From a branding perspective, Facebook will have to proceed with great care otherwise those loyal and fanatical Instagramers will simply walk to one of the many Instagram-like services. So, at the end of the day, I see this deal as much about the Instagram user as it is about Facebook and that puts the consumer, as ever, in a very strong position.

Simon Williams

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Global Trends: The Big 10

Thursday, March 8th, 2012

We invite you to explore this year’s biggest global trends for business, brought to us by Sterling Brands CEO, Simon Williams.

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A Moment for Steve

Thursday, August 25th, 2011

The NY Times takes a look at the career and achievements of Steve Jobs as CEO of Apple, and some world class designers, critics and writers (including Debbie) offer their reflections on his legacy and departure…

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The World’s Most Admired Companies – Really?

Thursday, March 24th, 2011

For many years, I have looked forward to studying Fortune’s Most Admired Companies. It was credible, it was influential and it translated positively into building corporate reputation. But that was in simpler times when it was possible to dominate the media with a single study and it suddenly struck me this year how much everything has changed in this regard. And the more I dug, the more uneasy I began to feel. (more…)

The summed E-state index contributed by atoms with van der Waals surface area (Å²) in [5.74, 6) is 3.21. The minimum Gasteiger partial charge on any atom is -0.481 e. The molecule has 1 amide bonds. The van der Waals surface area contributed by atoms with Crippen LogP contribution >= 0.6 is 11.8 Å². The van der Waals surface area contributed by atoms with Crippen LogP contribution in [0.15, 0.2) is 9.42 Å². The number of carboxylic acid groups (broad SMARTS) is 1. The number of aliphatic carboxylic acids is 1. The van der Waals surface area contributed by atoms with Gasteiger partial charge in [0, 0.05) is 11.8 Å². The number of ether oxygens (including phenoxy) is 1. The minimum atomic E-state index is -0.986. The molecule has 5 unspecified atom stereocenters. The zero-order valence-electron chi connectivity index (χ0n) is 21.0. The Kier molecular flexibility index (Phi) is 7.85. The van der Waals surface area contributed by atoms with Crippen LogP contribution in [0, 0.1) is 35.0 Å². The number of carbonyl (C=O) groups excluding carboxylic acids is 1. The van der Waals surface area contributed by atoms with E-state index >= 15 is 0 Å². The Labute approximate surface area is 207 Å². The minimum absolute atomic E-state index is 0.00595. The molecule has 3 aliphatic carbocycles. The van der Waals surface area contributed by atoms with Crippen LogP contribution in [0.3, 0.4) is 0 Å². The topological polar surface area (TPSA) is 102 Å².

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The Cute Factor

Wednesday, February 16th, 2011

necessary_tech

Recently, I had to take the plunge and finally get wireless Internet in my home. I’ve tried to abstain for as long as possible in the hopes of living in the ‘real world’ from time to time, but freelance work seeping into my home life has rendered me a terminally virtual babe.

Now, there are few hassles as egregious as waiting in the DMV line, alternate side parking laws and the ever-elusive appointment with your cable/internet guy, but unfortunately they are necessary motions we must go through to live.

This past week I answered the thuds at my door, permitted cable man Stan’s entry into my home and found the process to be rather painless. I showed Stan into the living room and let him have at it while I simultaneously dried my hair, drank my coffee, set up my Blackberry notices and caught up on This American Life. Just as I completed my morning ritual, Stan was handing me an invoice to sign. I glanced over his shoulder at that moment and literally cooed at the site of… a router.

Yes, a router.

All my life I’ve dealt with technology and found that whenever it’s a ‘necessary’ piece of tech it always has to be an ugly piece of tech. Looking over Stan’s shoulder I spied something that was much more reminiscent of an alarm clock-radio, in a lovely metallic blue and silver tone and a curvier shape than any router I’ve seen.

I know it’s just a router, but it makes a difference when home accessories match the décor. I want to like everything in my home. To me, this is a symbol of Time Warner’s effort, albeit small, to fit into My life instead of vice versa.

Sometimes it’s the small details that touch us and help improve brand perception. Now how about some free WiFi at the DMV? Or at least a hug.

Rochelle Fainstein

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Sterling’s New –Interactive- Cultural Pulse

Tuesday, January 25th, 2011

Now you can easily traverse the most important trends in brand design that continue to impact our strategies right now: